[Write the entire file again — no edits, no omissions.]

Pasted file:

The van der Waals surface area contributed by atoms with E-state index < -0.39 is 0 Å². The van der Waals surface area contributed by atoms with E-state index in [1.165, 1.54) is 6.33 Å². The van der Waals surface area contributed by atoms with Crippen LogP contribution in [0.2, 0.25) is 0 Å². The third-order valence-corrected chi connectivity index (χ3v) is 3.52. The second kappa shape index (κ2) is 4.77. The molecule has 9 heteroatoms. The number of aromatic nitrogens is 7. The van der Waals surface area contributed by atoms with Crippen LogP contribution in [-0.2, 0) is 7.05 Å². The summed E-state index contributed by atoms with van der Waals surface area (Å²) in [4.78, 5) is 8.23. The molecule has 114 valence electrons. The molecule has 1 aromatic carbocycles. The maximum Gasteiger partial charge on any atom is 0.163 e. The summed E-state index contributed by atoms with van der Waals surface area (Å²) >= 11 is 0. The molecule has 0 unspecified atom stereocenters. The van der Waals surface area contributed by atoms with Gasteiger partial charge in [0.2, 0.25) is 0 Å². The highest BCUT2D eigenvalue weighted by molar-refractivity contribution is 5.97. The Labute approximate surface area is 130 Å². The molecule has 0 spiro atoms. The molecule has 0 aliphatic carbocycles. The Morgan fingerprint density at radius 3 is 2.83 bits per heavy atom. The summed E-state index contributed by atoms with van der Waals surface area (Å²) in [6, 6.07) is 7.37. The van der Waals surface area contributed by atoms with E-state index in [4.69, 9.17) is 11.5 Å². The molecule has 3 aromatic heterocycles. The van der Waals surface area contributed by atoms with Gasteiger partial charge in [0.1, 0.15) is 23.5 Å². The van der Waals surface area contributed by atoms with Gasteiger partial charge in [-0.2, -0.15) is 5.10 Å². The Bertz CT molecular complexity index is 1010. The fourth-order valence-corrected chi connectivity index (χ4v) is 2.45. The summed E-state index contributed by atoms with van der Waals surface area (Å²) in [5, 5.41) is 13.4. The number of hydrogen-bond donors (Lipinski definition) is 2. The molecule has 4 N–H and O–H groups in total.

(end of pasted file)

The van der Waals surface area contributed by atoms with E-state index < -0.39 is 0 Å². The van der Waals surface area contributed by atoms with E-state index in [1.165, 1.54) is 6.33 Å². The van der Waals surface area contributed by atoms with Crippen LogP contribution in [0.2, 0.25) is 0 Å². The third-order valence-corrected chi connectivity index (χ3v) is 3.52. The second kappa shape index (κ2) is 4.77. The molecule has 9 heteroatoms. The number of aromatic nitrogens is 7. The van der Waals surface area contributed by atoms with Crippen LogP contribution in [-0.2, 0) is 7.05 Å². The summed E-state index contributed by atoms with van der Waals surface area (Å²) in [4.78, 5) is 8.23. The molecule has 114 valence electrons. The molecule has 1 aromatic carbocycles. The maximum Gasteiger partial charge on any atom is 0.163 e. The summed E-state index contributed by atoms with van der Waals surface area (Å²) >= 11 is 0. The molecule has 0 unspecified atom stereocenters. The van der Waals surface area contributed by atoms with Gasteiger partial charge in [0.2, 0.25) is 0 Å². The highest BCUT2D eigenvalue weighted by molar-refractivity contribution is 5.97. The Labute approximate surface area is 130 Å². The molecule has 0 spiro atoms. The molecule has 0 aliphatic carbocycles. The Morgan fingerprint density at radius 3 is 2.83 bits per heavy atom. The summed E-state index contributed by atoms with van der Waals surface area (Å²) in [6, 6.07) is 7.37. The van der Waals surface area contributed by atoms with E-state index in [4.69, 9.17) is 11.5 Å². The molecule has 3 aromatic heterocycles. The van der Waals surface area contributed by atoms with Gasteiger partial charge in [0.1, 0.15) is 23.5 Å². The van der Waals surface area contributed by atoms with Gasteiger partial charge in [-0.2, -0.15) is 5.10 Å². The Bertz CT molecular complexity index is 1010. The fourth-order valence-corrected chi connectivity index (χ4v) is 2.45. The summed E-state index contributed by atoms with van der Waals surface area (Å²) in [5, 5.41) is 13.4. The number of hydrogen-bond donors (Lipinski definition) is 2. The molecule has 4 N–H and O–H groups in total.